Brazil’s Ministry of Culture has launched a new initiative for Brazilians to take courses in a range of culture and arts subjects. Brazil Culture Connection for Exchange (a rough translation for Conexão Cultura Brasil Intercâmbios) will provide grants for some 400 people to pursue courses and training in Brazil and abroad.
Applications were opened July 31 and are valid for study in the period between November 2014 and March 2015.
Subjects include music, performing arts, circus arts, visual arts, film, animation, games, mobile software and application programming, literature, TV, radio, publishing, fashion, design, architecture, advertising, gastronomy, cultural management, entertainment, cultural production, film production, audio and video operation, screenplay, sound design, costume design, staging, lighting, lutherie, graphic and visual editing, restoration, crafts, popular culture and heritage, museums and memory, and cultural tourism.
The program also offers an opportunity to work in events and productions in Brazil and abroad.
The initiative is an unprecedented partnership between the Ministries of Culture, Education and Foreign Relations. Applicants must be pre-approved by one of the eligible institutions, which include the Instituto Europeo di Design, the Federculture, the University of Bologna, the British Council, the Royal Shakespeare Company, the Barbican Centre, the SouthBank Centre, The Globe Theatre, the BBC Scottish Symphony, the Science Museum, and the Edinburgh Festival.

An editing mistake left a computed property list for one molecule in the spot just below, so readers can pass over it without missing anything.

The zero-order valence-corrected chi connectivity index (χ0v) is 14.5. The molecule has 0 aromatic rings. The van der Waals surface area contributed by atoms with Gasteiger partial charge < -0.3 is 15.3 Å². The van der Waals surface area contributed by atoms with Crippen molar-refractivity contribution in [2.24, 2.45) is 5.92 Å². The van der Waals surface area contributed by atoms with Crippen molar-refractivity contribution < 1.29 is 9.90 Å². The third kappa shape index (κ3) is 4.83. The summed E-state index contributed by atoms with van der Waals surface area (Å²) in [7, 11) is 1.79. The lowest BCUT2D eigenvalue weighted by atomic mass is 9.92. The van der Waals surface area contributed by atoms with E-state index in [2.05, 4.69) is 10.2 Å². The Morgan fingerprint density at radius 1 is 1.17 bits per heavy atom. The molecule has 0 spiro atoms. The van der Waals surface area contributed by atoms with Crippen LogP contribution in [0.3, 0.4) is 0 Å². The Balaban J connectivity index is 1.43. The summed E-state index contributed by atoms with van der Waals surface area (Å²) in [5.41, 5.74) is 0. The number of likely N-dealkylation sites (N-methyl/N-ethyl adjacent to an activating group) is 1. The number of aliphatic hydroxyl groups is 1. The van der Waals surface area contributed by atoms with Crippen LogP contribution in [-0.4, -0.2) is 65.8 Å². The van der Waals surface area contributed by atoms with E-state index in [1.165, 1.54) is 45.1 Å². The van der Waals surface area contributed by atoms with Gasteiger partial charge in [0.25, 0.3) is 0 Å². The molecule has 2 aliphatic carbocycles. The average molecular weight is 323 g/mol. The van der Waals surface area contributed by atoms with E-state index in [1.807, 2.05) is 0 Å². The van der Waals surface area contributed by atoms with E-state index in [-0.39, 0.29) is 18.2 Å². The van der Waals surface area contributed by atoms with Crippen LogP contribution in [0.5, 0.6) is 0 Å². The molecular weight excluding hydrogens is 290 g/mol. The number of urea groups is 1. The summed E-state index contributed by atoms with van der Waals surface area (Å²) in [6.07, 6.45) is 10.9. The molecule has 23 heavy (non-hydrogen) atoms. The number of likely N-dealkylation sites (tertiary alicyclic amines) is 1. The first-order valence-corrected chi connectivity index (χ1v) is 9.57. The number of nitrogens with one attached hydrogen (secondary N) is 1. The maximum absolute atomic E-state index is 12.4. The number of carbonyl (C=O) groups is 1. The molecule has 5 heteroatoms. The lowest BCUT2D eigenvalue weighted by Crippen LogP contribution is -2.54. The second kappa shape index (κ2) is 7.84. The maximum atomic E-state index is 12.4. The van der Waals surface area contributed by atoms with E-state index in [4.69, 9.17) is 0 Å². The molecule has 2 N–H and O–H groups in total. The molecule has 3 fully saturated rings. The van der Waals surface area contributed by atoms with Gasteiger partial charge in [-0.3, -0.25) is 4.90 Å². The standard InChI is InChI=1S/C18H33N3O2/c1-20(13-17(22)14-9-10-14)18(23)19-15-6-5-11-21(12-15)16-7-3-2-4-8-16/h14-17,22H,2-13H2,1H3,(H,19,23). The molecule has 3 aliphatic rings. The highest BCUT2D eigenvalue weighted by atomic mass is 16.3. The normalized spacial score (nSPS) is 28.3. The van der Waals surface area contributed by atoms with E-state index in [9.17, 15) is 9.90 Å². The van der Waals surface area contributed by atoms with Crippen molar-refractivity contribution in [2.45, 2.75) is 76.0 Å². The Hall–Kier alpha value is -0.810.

Once accepted, applications will then be subject to approval by an expert commission. According to Culture Minister Marta Suplicy, participants will take part in local arts productions upon they return to share what they have learned.
Urbanism, communities, and Russian poetry and prose are some of the themes of FLIP, the International Literary Festival of Paraty, Rio de Janeiro. The literature exhibit began July 30 and is in its twelfth edition.
This year it pays tribute to the Brazilian author-cartoonist, Millôr Fernandes, known by Brazilians simply as Millôr.
The main program will feature nearly 50 authors from 15 countries. For the first time, Russia will be represented in the event as Vladimir Sorokin debates Russian literature with US essayist Elif Batuman.
In the opening debate on Wednesday, Art critic Agnaldo Farias extolled the relevance of the work of author Millôr Fernandes for Brazilian art. He mentioned erudition and irony as some of the elements in Millôr’s graphic work, which he said was influenced by such renowned artists as Miró and Picasso from Spain, Paul Klee from Switzerland, and others. The critic rated some of the cartoons shown in his lecture as “pure visual poetry.”
On the sidelines, there will be debates on illustration, literature and society, public policies for reading, as well as book launches, theater readings, and film screenings. More than 200 activities have taken place until, Sunday, August 3. Organizers were expecting about 25,000 people to attend.
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